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post #5 of 10 Old 03-07-2019, 05:56 PM
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Oh, man. So. I'm used to synthetic, honestly. Any REAL fleece saddles I've gotten are older, the fleece is mushed down.

I had that Leddy refleeced with the real deal. Told them I wanted their best.

I was NOT EXPECTING it to make such a change in FIT. I'm used to having to pad out Trigger pretty good. With the real thing? It's soooo thick and cushy, but firm, I can put a thick wool Casa Zia type blanket under it and use no pad at all, and POOF. IT FITS.

Whaaattt!?
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post #6 of 10 Old 03-07-2019, 06:03 PM
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Quote:
Originally Posted by AtokaGhosthorse View Post
Oh, man. So. I'm used to synthetic, honestly. Any REAL fleece saddles I've gotten are older, the fleece is mushed down.


I had that Leddy refleeced?


I was NOT EXPECTING it to make such a change in FIT. I'm used to having to pad out Trigger pretty good. With the real thing? It's soooo thick and cushy, but firm, I can put a thick wool Casa Zia type blanket under it and use no pad at all, and POOF. IT FITS.

Whaaattt!?

Awesome huh? I think we see old cowboy photos and they don't use anything but a blanket and we forget that the fleece back then was actually there to protect the horse. Nowadays the "fleece" is just window dressing which doesn't really do anything for the horse at all.


Sad, but the way things have gone. But you know what, fleece on a saddle is costly to replace. So maybe it's just as well we keep the fake fleece and just replace our pads and blankets when they get worn. It's cheaper that way. I sure love real fleece though. I am making myself a saddle seat cushion out of a piece of real fleece right now.
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post #7 of 10 Old 03-07-2019, 07:22 PM
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I see little value to any fleece on the bottom of a western saddle that is used with a wool pad. What is the point of real sheep fleece contacting a (typically) 1" thick wool pad? A pad that can be replaced as needed for a fraction of the price of refleecing a saddle!

But then, I mostly ride an Abetta saddle now. On the whole, I prefer it to my $2000 semi-custom saddle. Probably time for a new pad, though...

BTW: The real sheepskin I put on TOP of my slick seat saddle had excellent grip and good cushion. It did, however, get packed down after a while. Still prefer it to a slick seat...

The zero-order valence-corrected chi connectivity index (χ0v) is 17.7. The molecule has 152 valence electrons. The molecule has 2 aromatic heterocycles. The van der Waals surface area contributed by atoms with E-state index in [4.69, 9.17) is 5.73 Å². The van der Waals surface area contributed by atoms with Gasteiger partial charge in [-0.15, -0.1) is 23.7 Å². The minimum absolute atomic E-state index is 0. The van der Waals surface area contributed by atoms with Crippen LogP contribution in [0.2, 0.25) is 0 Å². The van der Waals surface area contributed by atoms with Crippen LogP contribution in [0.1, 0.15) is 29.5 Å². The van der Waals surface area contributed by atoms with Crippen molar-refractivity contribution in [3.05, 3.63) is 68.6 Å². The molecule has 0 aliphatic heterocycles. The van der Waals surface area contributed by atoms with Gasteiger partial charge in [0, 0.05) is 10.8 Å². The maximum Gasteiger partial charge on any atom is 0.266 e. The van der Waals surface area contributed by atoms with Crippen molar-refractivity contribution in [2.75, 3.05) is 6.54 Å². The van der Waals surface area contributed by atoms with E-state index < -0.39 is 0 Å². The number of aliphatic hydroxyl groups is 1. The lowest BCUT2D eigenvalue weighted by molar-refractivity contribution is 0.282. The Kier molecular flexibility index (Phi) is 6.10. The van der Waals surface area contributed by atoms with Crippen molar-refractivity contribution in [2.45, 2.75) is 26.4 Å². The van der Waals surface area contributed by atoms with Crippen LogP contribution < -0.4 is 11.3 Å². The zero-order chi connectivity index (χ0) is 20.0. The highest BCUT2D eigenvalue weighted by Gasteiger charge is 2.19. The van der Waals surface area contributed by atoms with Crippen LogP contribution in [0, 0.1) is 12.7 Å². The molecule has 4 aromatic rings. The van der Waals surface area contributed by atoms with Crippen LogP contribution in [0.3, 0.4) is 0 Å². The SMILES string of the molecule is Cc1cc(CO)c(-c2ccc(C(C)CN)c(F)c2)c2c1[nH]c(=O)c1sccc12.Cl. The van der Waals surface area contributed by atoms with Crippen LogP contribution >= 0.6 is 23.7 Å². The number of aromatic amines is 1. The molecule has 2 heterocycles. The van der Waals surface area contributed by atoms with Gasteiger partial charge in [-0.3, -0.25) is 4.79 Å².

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post #8 of 10 Old 03-07-2019, 09:20 PM
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Even custom saddle builders do not use real fleece anymore, so not just a production saddle shortcut.
I have asked some of those builders and two of have several year waiting waiting lists and a rather hefty base price. You can certainly request it but...
One, synthetic lasts longer. Two, the critters don't care for it as much. Especially for those who don't have the option to keep their saddles in the house or a varmint free place.
In the past pack rats chose to chew on my 5 Star pad or my mohair cinch rather than my saddle which I was thankful for. The worst damage to my saddle was from bottle calves eating saddle strings and being tied next to young horses in the trailer liking to brush their teeth on my rough out.
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post #9 of 10 Old 03-07-2019, 10:10 PM
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Really, it doesn't matter that much. The quality of your pad is what is important. . . . after you know that your saddle tree and leather work is of good quality. Heck, they could have nothing there, for that matter, if the rest of the saddle was well built, and you could compensate with a good pad.


I' ve never even SEEN a real fleeced western saddle.
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post #10 of 10 Old 03-07-2019, 11:07 PM
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"Woolback" is real fleece bonded to a knit backing. Some saddlemakers might use that? There would probably be a lot less waste, cutting uniform material off a roll instead of a hide.

Trailhorserider, I have had it backwards..gorgeous wool blanket on top of my blah felt pad. The other way around makes sense! I'll give it a try.

Last edited by dogpatch; 03-07-2019 at 11:19 PM.